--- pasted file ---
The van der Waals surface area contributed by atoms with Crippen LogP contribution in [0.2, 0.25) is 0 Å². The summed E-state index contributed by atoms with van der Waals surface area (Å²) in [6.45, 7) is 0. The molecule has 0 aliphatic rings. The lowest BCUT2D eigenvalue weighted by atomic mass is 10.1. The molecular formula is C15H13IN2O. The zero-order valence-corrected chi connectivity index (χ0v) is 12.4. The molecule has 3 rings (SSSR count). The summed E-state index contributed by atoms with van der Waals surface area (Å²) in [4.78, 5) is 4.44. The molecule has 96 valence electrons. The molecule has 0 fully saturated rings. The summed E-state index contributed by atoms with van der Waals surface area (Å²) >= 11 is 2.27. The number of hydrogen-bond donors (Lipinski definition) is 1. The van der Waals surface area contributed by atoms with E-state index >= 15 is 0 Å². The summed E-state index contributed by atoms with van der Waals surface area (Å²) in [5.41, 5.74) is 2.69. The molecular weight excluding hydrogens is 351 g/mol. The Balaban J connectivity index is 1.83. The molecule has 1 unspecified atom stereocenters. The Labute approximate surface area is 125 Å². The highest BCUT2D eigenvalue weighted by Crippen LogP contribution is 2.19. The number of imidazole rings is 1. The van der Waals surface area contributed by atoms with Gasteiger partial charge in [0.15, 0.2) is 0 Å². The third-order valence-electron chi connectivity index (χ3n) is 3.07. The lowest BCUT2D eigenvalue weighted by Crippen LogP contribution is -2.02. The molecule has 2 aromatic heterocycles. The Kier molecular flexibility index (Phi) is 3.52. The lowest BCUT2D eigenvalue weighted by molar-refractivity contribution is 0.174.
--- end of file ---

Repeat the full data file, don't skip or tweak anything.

The van der Waals surface area contributed by atoms with Crippen LogP contribution in [0.2, 0.25) is 0 Å². The summed E-state index contributed by atoms with van der Waals surface area (Å²) in [6.45, 7) is 0. The molecule has 0 aliphatic rings. The lowest BCUT2D eigenvalue weighted by atomic mass is 10.1. The molecular formula is C15H13IN2O. The zero-order valence-corrected chi connectivity index (χ0v) is 12.4. The molecule has 3 rings (SSSR count). The summed E-state index contributed by atoms with van der Waals surface area (Å²) in [4.78, 5) is 4.44. The molecule has 96 valence electrons. The molecule has 0 fully saturated rings. The summed E-state index contributed by atoms with van der Waals surface area (Å²) >= 11 is 2.27. The number of hydrogen-bond donors (Lipinski definition) is 1. The van der Waals surface area contributed by atoms with E-state index >= 15 is 0 Å². The summed E-state index contributed by atoms with van der Waals surface area (Å²) in [5.41, 5.74) is 2.69. The molecular weight excluding hydrogens is 351 g/mol. The Balaban J connectivity index is 1.83. The molecule has 1 unspecified atom stereocenters. The Labute approximate surface area is 125 Å². The highest BCUT2D eigenvalue weighted by Crippen LogP contribution is 2.19. The number of imidazole rings is 1. The van der Waals surface area contributed by atoms with Gasteiger partial charge in [0.15, 0.2) is 0 Å². The third-order valence-electron chi connectivity index (χ3n) is 3.07. The lowest BCUT2D eigenvalue weighted by Crippen LogP contribution is -2.02. The molecule has 2 aromatic heterocycles. The Kier molecular flexibility index (Phi) is 3.52. The lowest BCUT2D eigenvalue weighted by molar-refractivity contribution is 0.174.